The history of the company’s innovation has been the safety of the elevator. Companies have been competing over how to create an elevator that could move fast and contain larger numbers of passengers and travel safely.

Otis Elevator has the innovative edge like the new generation environmentally-friendly flat belt. Backed by strong innovative technologies, Otis Elevator is able to provide products without fear.

The market will likely continue to grow as urbanization has been picking up speed and new high rises are built.

We have been trying to lead the market in outstanding services. One is our elite service center. Half of Otis Korea’s revenue comes from our service management. Of course, the cost of our services is big, but we consider it not as a cost but sealing future revenues.

The goal of our company isn’t selling products. We are selling services, which is safety.

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From left: Cho Ik-seo, managing director of Otis Elevator Korea, talks to his employees at an All Hands meeting on business strategy.Cho, fifth from left in front, with foreign students he invited to Otis Elevator Korea’s showroom to explain Otis Elevator Korea’s investment and initiatives in the country. The event was part of Kotra’s Invest Korea program for foreign students. Otis Elevator Korea holds elevator safety training for children as one of its corporate social responsibility activities.Provided by the company

What is the key quality of a successful CEO?

Communication is the most fundamental attribute that a CEO should have. This is not only limited to employees, but also to customers as well as business partners. You have to know what is needed in order to plan a strategy that is practical.

The CEO needs to have the skills to align those strategies so they can be executed efficiently and smoothly. The successful CEO has the ability to execute. And such a person when moving to another job or moving on in life will still show leadership that gains the full trust of the organization. That’s what communication is all about. Not just words, but the willingness to listen and apply them.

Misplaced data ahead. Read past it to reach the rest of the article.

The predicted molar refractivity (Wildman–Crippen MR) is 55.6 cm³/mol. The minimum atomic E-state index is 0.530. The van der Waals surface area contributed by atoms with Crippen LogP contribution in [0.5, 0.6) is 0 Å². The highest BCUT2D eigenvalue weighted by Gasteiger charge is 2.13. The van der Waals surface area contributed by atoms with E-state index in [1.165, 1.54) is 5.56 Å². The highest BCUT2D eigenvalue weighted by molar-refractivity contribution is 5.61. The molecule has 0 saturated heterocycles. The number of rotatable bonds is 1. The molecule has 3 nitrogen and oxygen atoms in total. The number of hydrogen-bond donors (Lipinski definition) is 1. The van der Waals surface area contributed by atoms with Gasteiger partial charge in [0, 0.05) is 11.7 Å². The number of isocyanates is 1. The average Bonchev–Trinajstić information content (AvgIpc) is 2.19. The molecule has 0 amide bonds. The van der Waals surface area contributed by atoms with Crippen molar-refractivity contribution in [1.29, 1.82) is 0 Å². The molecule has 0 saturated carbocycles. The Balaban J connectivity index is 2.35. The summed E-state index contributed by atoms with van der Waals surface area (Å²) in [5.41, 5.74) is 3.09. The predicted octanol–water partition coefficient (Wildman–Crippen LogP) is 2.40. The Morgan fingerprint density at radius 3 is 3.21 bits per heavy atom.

The first step in communicating is the willingness to accept other people’s thoughts. This is not only limited to the CEO or top management. Different departments within an organization have to listen to what the other departments have to say, whether the other party is a technician or in marketing.

Only when people listen and accept ideas will true innovation emerge and this will eventually lead to creativity.

Since I have taken over Otis Korea as its president, the teamwork has changed. There’s more interaction and the employees are seeing the larger picture.

The same goes with communicating with customers. Communicating with the market is very important in running a successful business.

To fully understand what is happening in the market, one needs to communicate with customers. This will help in planning out a foolproof strategy and speed up any changes that need to be made. Communication does have an effect on the company’s sales.



What’s the strength of working at a foreign company?

The strength of working at a company like Otis is strong ethics and fair opportunities. If you look at foreign companies, there are a lot of female workers. That’s because the company works under a set of rules that respects regulations and laws, including labor laws, of developed countries. It not only guarantees working hours, but also guarantees pregnancy leave as well as childcare leave. In addition, in the case of Otis we invest in our employees by paying the full amount of their tuition whether it is for college or higher advanced education like an MBA. Anyone who has worked at the company for a year can apply for the tuition payments, and there are no disadvantages to studying.



BY lee ho-jeong[ojlee82@joongang.co.kr]



A CEO’s CV

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1978-85: Sungkyunkwan University, bachelor’s degree in electrical engineering

2006: Seoul National University’s advanced management program

1985-1986: KCC Construction, construction supervisor in M&E department

1986-2000: LG Honeywell Co.

2000-1: Country sales and marketing director, Johnson Controls Korea

2001-7: Country general manager and managing director

2007-11: Managing director, Carrier Refrigeration Korea

2011-3: Managing director Southeast Asia and director of Asia dealer management, Carrier Commercial Refrigeration Asia

2013: Asia management director

2014: Managing director, Otis Elevator Korea